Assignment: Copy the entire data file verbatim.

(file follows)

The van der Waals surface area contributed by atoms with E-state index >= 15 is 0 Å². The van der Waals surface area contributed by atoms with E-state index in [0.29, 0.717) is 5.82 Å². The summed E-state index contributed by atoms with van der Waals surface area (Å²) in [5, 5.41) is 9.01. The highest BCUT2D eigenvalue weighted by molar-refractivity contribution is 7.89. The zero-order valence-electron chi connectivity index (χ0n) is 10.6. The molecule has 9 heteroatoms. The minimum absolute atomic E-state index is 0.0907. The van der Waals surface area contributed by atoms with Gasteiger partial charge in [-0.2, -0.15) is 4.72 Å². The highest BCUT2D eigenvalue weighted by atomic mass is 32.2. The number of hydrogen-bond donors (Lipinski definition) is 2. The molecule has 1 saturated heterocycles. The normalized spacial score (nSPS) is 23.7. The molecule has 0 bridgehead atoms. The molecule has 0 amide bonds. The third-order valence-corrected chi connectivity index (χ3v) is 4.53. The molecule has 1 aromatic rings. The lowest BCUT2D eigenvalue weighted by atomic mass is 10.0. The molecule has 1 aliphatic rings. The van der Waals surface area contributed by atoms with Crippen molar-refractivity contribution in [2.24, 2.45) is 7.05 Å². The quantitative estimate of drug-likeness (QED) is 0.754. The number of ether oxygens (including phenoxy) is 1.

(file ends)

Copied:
The van der Waals surface area contributed by atoms with E-state index >= 15 is 0 Å². The van der Waals surface area contributed by atoms with E-state index in [0.29, 0.717) is 5.82 Å². The summed E-state index contributed by atoms with van der Waals surface area (Å²) in [5, 5.41) is 9.01. The highest BCUT2D eigenvalue weighted by molar-refractivity contribution is 7.89. The zero-order valence-electron chi connectivity index (χ0n) is 10.6. The molecule has 9 heteroatoms. The minimum absolute atomic E-state index is 0.0907. The van der Waals surface area contributed by atoms with Gasteiger partial charge in [-0.2, -0.15) is 4.72 Å². The highest BCUT2D eigenvalue weighted by atomic mass is 32.2. The number of hydrogen-bond donors (Lipinski definition) is 2. The molecule has 1 saturated heterocycles. The normalized spacial score (nSPS) is 23.7. The molecule has 0 bridgehead atoms. The molecule has 0 amide bonds. The third-order valence-corrected chi connectivity index (χ3v) is 4.53. The molecule has 1 aromatic rings. The lowest BCUT2D eigenvalue weighted by atomic mass is 10.0. The molecule has 1 aliphatic rings. The van der Waals surface area contributed by atoms with Crippen molar-refractivity contribution in [2.24, 2.45) is 7.05 Å². The quantitative estimate of drug-likeness (QED) is 0.754. The number of ether oxygens (including phenoxy) is 1.